Whether it’s used fresh or dried, sprigs of rosemary add a peppery and robust flavor to everything from breakfast dishes to your evening cocktail, and even savory desserts. It also adds a pop of rustic green to your indoor herb garden.
Woodsy, warm rosemary is the perfect addition to the herb lover’s kitchen, plus it adds whimsical and beauty to your space. Rosemary that grows wild outdoors produces light pink, blue, or white flowers. But rosemary that is grown indoors is unlikely to bloom, mostly because keeping rosemary healthy will mean harvesting it frequently enough to prevent flower buds from appearing.
How to Keep a Rosemary Plant Happy
Rosemary is native to rocky, dry areas close to the Mediterranean Sea. It has been used for centuries as a seasoning, as well as a symbol of loyalty, happiness, and remembrance. Keep your rosemary’s roots (figurative and literal) in mind as you make your plant at home.
How much lighting does a rosemary plant need? | Lighting
Rosemary traditionally lives outdoors. That means that it needs as much light as possible to thrive in your indoor space. Direct sunlight on a space close to a window will work well for rosemary. If it doesn’t seem to be getting enough light, you can add a fluorescent lamp or even a grow light to its environment to help.
How do I know when to water my rosemary plant? | Watering
Rosemary plants like their soil on the dry side, and won’t be able to adapt to over-watering. As a rule of thumb, this herb needs water every week -- but you’ll need to monitor the soil to know for sure what your rosemary needs. Every few days, test the soil by feeling the top inch or two of soil with your fingertip (or better yet, take all the guesswork out of watering with a Plant Moisture Indicator from our Accessories shop).
When the top two inches of soil feel dry to the touch, saturate your rosemary plant’s potting soil with water from a small container or watering can. Pour water out slowly, moving in a clockwise motion so that you can evenly water your plant’s roots. Any excess water will drip into the tray at the bottom of your plant. Rosemary plants don’t appreciate having their roots sit in water, so remove this water before returning your plant to its place.
How do I use plant food for my rosemary plant? | Plant food
Plant food is an important part of fostering health vine growth and new leaves as your plant gets used to its new digs.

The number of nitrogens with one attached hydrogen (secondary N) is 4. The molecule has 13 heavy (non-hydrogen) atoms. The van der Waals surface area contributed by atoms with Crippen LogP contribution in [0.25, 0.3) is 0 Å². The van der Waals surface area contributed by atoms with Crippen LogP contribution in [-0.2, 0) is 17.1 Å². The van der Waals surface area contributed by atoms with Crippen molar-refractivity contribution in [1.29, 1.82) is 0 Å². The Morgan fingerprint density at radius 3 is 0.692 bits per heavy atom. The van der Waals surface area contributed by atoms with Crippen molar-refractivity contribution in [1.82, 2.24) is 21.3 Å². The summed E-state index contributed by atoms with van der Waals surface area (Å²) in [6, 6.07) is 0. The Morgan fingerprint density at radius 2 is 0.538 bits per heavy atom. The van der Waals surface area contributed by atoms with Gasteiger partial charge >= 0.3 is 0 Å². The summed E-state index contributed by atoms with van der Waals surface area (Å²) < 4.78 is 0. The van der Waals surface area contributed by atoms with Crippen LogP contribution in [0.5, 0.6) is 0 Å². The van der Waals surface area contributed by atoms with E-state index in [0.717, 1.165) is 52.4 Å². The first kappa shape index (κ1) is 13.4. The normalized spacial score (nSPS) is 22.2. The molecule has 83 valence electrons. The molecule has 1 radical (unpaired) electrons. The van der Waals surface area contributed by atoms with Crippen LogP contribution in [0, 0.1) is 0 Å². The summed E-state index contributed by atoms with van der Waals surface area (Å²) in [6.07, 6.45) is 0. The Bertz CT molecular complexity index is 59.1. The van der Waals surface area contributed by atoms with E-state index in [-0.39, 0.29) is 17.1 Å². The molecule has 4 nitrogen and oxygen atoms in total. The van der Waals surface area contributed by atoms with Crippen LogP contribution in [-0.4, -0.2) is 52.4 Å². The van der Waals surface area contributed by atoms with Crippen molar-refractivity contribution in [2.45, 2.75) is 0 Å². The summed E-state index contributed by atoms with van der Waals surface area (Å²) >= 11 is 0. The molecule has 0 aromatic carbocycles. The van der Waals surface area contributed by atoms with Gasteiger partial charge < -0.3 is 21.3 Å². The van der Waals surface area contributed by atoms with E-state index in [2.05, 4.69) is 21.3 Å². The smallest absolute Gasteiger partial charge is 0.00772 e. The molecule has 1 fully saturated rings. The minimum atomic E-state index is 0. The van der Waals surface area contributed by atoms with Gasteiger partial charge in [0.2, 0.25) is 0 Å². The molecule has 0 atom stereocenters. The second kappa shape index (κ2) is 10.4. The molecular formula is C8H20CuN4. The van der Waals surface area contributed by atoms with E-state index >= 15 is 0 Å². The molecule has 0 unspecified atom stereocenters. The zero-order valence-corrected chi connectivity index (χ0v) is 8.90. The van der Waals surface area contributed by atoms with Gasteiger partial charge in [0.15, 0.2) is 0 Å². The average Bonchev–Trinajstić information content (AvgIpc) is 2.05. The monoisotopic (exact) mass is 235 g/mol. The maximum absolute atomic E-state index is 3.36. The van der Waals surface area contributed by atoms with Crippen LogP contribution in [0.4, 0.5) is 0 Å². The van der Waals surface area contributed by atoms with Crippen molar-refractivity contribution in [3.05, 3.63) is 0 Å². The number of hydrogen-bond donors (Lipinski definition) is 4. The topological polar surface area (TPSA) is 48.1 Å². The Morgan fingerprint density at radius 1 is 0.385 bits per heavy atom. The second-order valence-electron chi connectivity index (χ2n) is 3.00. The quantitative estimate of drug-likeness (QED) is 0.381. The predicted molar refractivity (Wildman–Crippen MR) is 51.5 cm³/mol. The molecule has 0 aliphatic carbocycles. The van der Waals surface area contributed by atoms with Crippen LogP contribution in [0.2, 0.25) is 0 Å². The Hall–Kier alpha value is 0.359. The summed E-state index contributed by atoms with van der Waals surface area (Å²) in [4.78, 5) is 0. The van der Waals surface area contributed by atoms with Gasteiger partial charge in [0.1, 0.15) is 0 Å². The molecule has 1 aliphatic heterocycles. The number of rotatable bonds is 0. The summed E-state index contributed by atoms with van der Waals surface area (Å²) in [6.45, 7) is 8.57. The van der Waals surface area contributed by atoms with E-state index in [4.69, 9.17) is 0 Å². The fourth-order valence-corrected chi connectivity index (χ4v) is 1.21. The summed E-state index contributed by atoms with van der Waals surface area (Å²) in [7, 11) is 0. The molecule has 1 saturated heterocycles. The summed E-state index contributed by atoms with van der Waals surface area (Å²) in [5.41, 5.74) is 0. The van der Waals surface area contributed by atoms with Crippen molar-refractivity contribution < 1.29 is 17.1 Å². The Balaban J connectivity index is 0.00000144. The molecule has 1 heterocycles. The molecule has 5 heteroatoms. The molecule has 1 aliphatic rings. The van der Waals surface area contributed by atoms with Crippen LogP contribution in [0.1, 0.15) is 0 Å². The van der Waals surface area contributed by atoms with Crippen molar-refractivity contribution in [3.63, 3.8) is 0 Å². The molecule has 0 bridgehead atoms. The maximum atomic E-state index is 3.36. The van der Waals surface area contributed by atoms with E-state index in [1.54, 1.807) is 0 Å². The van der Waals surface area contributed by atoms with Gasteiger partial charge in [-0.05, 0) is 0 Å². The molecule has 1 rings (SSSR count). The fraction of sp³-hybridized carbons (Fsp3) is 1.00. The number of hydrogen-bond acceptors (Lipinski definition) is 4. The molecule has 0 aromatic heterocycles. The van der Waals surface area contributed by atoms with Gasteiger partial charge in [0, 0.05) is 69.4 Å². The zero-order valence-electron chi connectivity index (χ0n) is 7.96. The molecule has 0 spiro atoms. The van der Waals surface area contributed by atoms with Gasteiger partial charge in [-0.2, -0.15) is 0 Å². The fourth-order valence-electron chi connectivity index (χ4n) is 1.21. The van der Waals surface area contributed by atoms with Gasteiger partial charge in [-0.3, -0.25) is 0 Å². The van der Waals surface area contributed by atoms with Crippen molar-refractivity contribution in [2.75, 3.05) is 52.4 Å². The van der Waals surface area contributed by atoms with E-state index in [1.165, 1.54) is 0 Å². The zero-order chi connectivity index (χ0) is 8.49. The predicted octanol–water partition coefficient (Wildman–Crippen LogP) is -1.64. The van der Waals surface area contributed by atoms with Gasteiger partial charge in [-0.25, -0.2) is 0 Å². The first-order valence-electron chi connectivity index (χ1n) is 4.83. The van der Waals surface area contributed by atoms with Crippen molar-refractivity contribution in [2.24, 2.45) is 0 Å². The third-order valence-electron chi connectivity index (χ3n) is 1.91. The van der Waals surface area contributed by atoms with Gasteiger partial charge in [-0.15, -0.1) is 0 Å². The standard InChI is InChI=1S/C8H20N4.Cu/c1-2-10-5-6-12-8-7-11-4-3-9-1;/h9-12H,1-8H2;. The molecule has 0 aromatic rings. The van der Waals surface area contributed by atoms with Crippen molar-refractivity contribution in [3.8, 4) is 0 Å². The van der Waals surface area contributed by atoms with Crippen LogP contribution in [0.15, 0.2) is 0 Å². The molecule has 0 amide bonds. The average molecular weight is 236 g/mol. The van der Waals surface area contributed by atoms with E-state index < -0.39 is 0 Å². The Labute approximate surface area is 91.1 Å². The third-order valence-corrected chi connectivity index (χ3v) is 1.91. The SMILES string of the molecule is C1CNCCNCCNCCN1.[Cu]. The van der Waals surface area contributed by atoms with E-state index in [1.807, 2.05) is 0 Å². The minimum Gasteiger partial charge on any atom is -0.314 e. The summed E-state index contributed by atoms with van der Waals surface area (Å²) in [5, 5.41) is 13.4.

For a kitchen-size rosemary plant in a container that’s between 5 and 6 inches in diameter, insert 3 new plant food spikes (included with your plant purchase) into the soil once a month during the spring and summer. During the fall and winter, when the rosemary plant is dormant, you can add plant food to soil every two months.
What is a rosemary plant’s ideal environment? | Environment
Rosemary plants do well when they can absorb some water from the air. You can add some wet pebbles or gravel to your rosemary plant’s saucer to give it a humidity boost. Occasionally misting your rosemary plant is also beneficial.
Keep the average room temperature in your home between 65 and 80 degrees, and keep your rosemary plant out of drafty areas for best growth.
How do I prune and maintain my rosemary plant? | Maintenance
A kitchen-sized rosemary plant will grow several inches every year, so it makes sense to have pruning shears on hand to prune back old leaves and make room for new growth. Leaves that are yellowed, brown, or damaged can be pruned back at any time.
Remember to rotate your plant a quarter turn every time you water it to make sure that light is being distributed evenly to each part of your rosemary plant -- our plant trivet set makes this easy and stylish, too.
How do I harvest rosemary? | Harvesting
Our rosemary plants arrive ready to harvest. Using pruning shears, you can snip a sprig of rosemary and use the needle-shaped leaves while they are still bendy and fresh. It’s safe and even beneficial for your rosemary to harvest from it often, but be careful not to prune off more than one-third of the plant’s stems at a time.
You can also set newly-plucked rosemary sprigs on your kitchen counter to let them dry out a bit, or use a food dehydrator to create rosemary that is more like what you’d find in a spice jar. Keep in mind, though, that dried rosemary is less flavorful than fresh rosemary.
The only way the process could be simpler is if you use a tool like our Pull and Pinch Herb Harvester to quickly and easily separate rosemary leaves from their stems.
How to Address Common Rosemary Plant Issues
Most common rosemary plant issues are caused by overwatering or a lack of light.
- A light gray, powdery fungus on your rosemary plant is called powdery mildew. A lack of air circulation can cause this fungus to form. If there is poor air circulation in your kitchen, consider moving your rosemary to a room with a ceiling fan, at least temporarily, or leaving some windows open during warmer months. Use pruning shears to snip off infected parts of the plant if this happens. Use rubbing alcohol to disinfect scissors or pruning shears afterward to avoid spreading the fungus to other plants
- Dropping leaves can mean that your rosemary isn’t getting enough light. Try moving your rosemary closer to its primary light source, or consider adding a fluorescent lamp to your rosemary’s environment.
What to Do If You Still Have Questions
If your rosemary plant doesn’t seem to feel at home in your space, we’re here to help! You can chat with a live Greendigs representative on our website. You can also shoot us an email at firstname.lastname@example.org.